What happens when you eat an octopus

Diet: When the food bounces off the plate

The octopus wanders across the plate with its tentacles. The cook quickly grabs the slimy head, pushes a stick through it and wraps the tentacles around it - voilà, Sannakji, a Korean “treat”. Chilli sauce or salt-sesame-oil dip is served with it.

Sannakji means living octopus, explains Hwan Nam-Kong from the Korean restaurant Furusato in Berlin - and it's a dish that can be had anywhere in Korea.

That the octopus is still moving is not a problem. On the contrary: “If the animal is still alive when it is served, that is a sign of quality,” explains the Korean. If the octopus is very large, the tentacles are cut with scissors immediately before eating.

Live food can be dangerous

But even these individual pieces are still “alive”. They keep moving and wander away if not stopped. Andreas Nieder, professor at the Institute of Neurobiology at the University of Tübingen, explains how this can be done: "If parts of the animal's body are separated from the head and still move, smaller nerve clusters are still intact."

Such nerve cords could still be active for a while without a brain. However, simply sticking the “living” pieces in your mouth is not entirely harmless.

The tentacles could actually suck up in the pharynx. In the worst case, this can even lead to death by suffocation. That's why the dish should be chewed well, advises Hwan Nam-Kong. In her Berlin restaurant, however, there is no live octopus - because it is difficult to get the animals alive in this country, she explains.

She also heard that Germans consider eating living things to be cruelty to animals. However, this does not impress her: "Every country has its own food culture and this should also be accepted by other cultures."

Vertebrates can feel pain

In fact, the German Animal Welfare Act would allow such "treats". It just requires that vertebrates be killed painlessly. Because "we only assume with vertebrates that they perceive certain types of pain states, that is, that they can also suffer," explains scientist Nieder. But octopuses are not one of them.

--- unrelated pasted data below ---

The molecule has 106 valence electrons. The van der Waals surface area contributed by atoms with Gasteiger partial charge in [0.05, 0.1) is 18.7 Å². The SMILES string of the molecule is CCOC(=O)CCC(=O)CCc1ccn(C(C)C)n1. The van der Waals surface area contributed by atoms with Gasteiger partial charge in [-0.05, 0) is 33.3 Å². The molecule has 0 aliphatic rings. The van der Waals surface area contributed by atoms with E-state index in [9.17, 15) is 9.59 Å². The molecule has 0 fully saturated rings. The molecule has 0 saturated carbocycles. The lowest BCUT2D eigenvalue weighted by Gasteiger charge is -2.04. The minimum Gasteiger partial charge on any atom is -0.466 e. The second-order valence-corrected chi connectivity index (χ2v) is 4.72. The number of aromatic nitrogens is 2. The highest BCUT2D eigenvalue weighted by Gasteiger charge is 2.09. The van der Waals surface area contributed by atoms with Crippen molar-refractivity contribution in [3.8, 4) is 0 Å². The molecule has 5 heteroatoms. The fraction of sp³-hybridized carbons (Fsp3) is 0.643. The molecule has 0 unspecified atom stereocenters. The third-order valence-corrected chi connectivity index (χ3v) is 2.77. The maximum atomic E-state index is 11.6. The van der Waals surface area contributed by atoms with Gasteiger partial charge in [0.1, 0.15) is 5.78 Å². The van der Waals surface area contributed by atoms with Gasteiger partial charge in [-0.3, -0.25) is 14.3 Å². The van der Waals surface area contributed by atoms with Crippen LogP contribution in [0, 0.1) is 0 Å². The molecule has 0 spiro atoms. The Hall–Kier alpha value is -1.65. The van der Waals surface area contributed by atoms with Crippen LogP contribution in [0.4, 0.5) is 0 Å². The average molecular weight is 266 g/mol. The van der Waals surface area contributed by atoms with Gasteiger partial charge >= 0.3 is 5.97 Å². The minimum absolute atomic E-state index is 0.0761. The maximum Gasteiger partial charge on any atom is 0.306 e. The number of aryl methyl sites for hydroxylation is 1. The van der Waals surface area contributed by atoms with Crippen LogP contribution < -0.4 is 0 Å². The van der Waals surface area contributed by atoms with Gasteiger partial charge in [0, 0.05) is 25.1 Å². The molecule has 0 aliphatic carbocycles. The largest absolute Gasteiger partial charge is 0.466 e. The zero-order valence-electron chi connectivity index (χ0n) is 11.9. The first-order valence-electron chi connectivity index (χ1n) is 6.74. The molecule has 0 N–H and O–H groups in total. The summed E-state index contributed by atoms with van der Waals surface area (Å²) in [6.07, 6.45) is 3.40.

Nevertheless, he admits: "Since pain perception is a subjective state, its evaluation will always be fraught with uncertainty."

Less problematic in terms of animal welfare law, but not necessarily more appetizing for German tastes, is the Sardinian cheese specialty Casu Marzu, also a living food. Translated it means “rotten cheese” and describes a maggot-infused specialty of the Italian island.

Maggots in the cheese for the strong taste

The production is simple: A pecorino is debarked and then left outside, explains Andrea L’Abbate from the Italian cheese factory of the same name in Frankfurt. This is where the Piophila Casei cheese fly lays its around 500 eggs.

The hatching maggots crawl into the cheese and feed on it. The maggots' metabolic products give the cheese a creamy consistency and a strong aroma - and the Sardinian delicacy is ready.

Bread and red wine are served with it. However, it is advisable to wear eye protection when eating, because the little maggots can jump. Stricter hygiene regulations have banned the production of Casu Marzu anyway, explains Andrea L’Abbate.

Nevertheless, it is still for sale on the sidelines - for twice the price of a normal Pecorino. Enjoying the dish can end in diarrhea and vomiting - but supposedly it is also supposed to increase sexual pleasure, says the Italian cheese producer.

Casanova is said to have eaten oysters

Similar myths surround another living food that is also widespread in Germany: the oyster mussel. Already in Greek mythology it is said that Aphrodite, the goddess of love, sprang from an oyster.

And it is said that Casanova also ate the fishy delicacy to support his loin strength, explains Guillaume Boullay from the Meerwein oyster restaurant in Hamburg.